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The Deacon's Bench

The remarkable story of Dr. Rich Meehan and his work among the poor in Los Angles deserves to be heard by a wider audience — especially now that he is hanging up his latex gloves and devoting his time to caring for his wife, who is ill with Alzheimer’s. An invaluable outreach to the outcast is about to disappear.

From The Tidings:

oladentist2.jpgThe dentist from the South Bay has been driving down to the Los Angeles Catholic Worker’s dental clinic at Sixth and Gladys once a week for 18 straight years. He started while he still had a thriving practice in Torrance and just continued after he retired 12 years ago. It’s a bare-bones operation tucked back of “The Hippie Kitchen” soup kitchen and St. Francis Peace Garden with picnic tables among tall palms and leafy shade trees. The clinic is on the bottom floor of a nondescript cinder-block two-story with a multi-color mosaic of four big daisies on the front.

Meehan usually sees at least eight patients from 9 a.m. until about two o’clock in the afternoon every Friday. “We either do extractions, cleanings or fillings — and that’s it,” he reports. “We don’t do anything real heroic. If it’s a difficult extraction, like an impacted wisdom tooth, I refer them to County-USC Medical Center. They have some really good oral surgeon residents there. For dentures, they go to the Union Rescue Mission.”

Most of his patients are locals. They’re either homeless or live in nearby SRO (Single Room Occupancy) cheap hotels. But some come from far away, like Tabia Salimu, who took two buses and the Red Line train, a three-hour trip, to get here from a family shelter in North Hollywood, where she’s been living for almost two years. The need for dental care is so great on skid row that his patients are picked days before by a lottery.

“With extractions, I proceed slowly so that we can get it nice and loose,” the former USC dental school faculty member points out. “I mean, I try not to be aggressive. I want to be as gentle as I can, but yet you still have to get the tooth out. But she was a great patient, very cooperative. And most of them are.”

[snip]

“It’s been a good run — 18 years,” Rich Meehan says, sitting outside at the nearby Catch 22 Seafood Restaurant after one of his final busy Fridays at the dental clinic. “I love coming down here. I like being associated with the poor. I mean, not to be overly spiritual, but if you read the Bible the Lord talked about the poor all the time. And I’m not really poor, but I want to help the poor. I feel close to them and identify with them. And it’s very fulfilling working with them and helping them in the way that I can.”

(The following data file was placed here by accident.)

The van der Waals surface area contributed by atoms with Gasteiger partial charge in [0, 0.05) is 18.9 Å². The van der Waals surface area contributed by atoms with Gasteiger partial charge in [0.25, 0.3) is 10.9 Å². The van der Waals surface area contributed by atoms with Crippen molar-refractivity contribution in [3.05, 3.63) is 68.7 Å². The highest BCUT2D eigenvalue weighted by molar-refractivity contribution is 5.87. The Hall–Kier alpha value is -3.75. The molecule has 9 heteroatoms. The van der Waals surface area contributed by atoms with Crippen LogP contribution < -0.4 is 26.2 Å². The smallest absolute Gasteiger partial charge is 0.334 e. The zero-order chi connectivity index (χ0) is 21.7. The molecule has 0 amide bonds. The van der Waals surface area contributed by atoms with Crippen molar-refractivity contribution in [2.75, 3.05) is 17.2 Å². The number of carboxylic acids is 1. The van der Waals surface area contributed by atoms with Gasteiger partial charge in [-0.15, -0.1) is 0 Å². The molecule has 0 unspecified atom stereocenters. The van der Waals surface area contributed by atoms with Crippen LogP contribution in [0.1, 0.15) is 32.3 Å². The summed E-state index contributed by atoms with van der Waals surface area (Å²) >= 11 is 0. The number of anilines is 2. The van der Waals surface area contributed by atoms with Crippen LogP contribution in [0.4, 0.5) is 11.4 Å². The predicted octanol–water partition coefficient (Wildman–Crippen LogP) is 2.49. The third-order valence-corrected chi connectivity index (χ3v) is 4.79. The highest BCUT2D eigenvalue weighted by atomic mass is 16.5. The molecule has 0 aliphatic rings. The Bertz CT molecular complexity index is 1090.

The retired dentist, who had his own practice for three decades, feels at peace with his decision. He and Pat have been married 48 years, raising four daughters and two sons to be caring, altruistic adults who live out their Catholic faith. But Pat’s Alzheimer’s Disease is progressing now, making her less stable on her feet. Recently she fell. And even though his wife has caregivers during the day and evening, it got him thinking, “What if she falls again and I’m 30 miles away?”

The St. John Fisher parishioner knows he’ll miss practicing every week on skid row. Early on he fell in love with the Catholic Workers. “They espouse everything that I believe in as far as their social justice basis of Dorothy Day’s movement,” he says. “One of the things I really stress with my children is borrowed from [Catholic Worker cofounder] Peter Maurin’s often quoted phrase: ‘We must live more simply, so other people can simply live.’

“And we need to help those who are less fortunate than we are,” he adds. “Every once in awhile I’ll say to the kids, ‘Have you gone through your closets lately? Because those clothes that you aren’t wearing don’t belong to you. They belong to the poor.’ I just think serving the poor is a calling.”

Read it all. We need more people like him.

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